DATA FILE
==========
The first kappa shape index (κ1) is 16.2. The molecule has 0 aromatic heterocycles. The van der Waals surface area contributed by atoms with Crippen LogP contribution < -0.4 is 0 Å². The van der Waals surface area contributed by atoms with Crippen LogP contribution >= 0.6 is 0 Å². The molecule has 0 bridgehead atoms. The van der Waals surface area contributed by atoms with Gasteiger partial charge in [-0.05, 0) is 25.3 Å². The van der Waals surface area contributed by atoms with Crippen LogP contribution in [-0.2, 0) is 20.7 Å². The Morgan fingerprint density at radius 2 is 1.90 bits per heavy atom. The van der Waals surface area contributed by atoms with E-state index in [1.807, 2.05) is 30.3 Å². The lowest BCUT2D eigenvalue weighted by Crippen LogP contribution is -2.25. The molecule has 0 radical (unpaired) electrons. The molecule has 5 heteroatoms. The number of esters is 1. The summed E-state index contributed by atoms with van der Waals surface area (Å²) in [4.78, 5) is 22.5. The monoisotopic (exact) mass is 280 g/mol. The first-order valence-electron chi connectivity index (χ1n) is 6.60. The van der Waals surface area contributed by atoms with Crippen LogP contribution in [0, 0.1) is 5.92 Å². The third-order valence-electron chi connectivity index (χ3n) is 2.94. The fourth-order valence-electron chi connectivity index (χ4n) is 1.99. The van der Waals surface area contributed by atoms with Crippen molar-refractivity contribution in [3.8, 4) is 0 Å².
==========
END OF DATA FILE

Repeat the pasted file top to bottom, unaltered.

The first kappa shape index (κ1) is 16.2. The molecule has 0 aromatic heterocycles. The van der Waals surface area contributed by atoms with Crippen LogP contribution < -0.4 is 0 Å². The van der Waals surface area contributed by atoms with Crippen LogP contribution >= 0.6 is 0 Å². The molecule has 0 bridgehead atoms. The van der Waals surface area contributed by atoms with Gasteiger partial charge in [-0.05, 0) is 25.3 Å². The van der Waals surface area contributed by atoms with Crippen LogP contribution in [-0.2, 0) is 20.7 Å². The Morgan fingerprint density at radius 2 is 1.90 bits per heavy atom. The van der Waals surface area contributed by atoms with E-state index in [1.807, 2.05) is 30.3 Å². The lowest BCUT2D eigenvalue weighted by Crippen LogP contribution is -2.25. The molecule has 0 radical (unpaired) electrons. The molecule has 5 heteroatoms. The number of esters is 1. The summed E-state index contributed by atoms with van der Waals surface area (Å²) in [4.78, 5) is 22.5. The monoisotopic (exact) mass is 280 g/mol. The first-order valence-electron chi connectivity index (χ1n) is 6.60. The van der Waals surface area contributed by atoms with Crippen LogP contribution in [0, 0.1) is 5.92 Å². The third-order valence-electron chi connectivity index (χ3n) is 2.94. The fourth-order valence-electron chi connectivity index (χ4n) is 1.99. The van der Waals surface area contributed by atoms with Crippen molar-refractivity contribution in [3.8, 4) is 0 Å².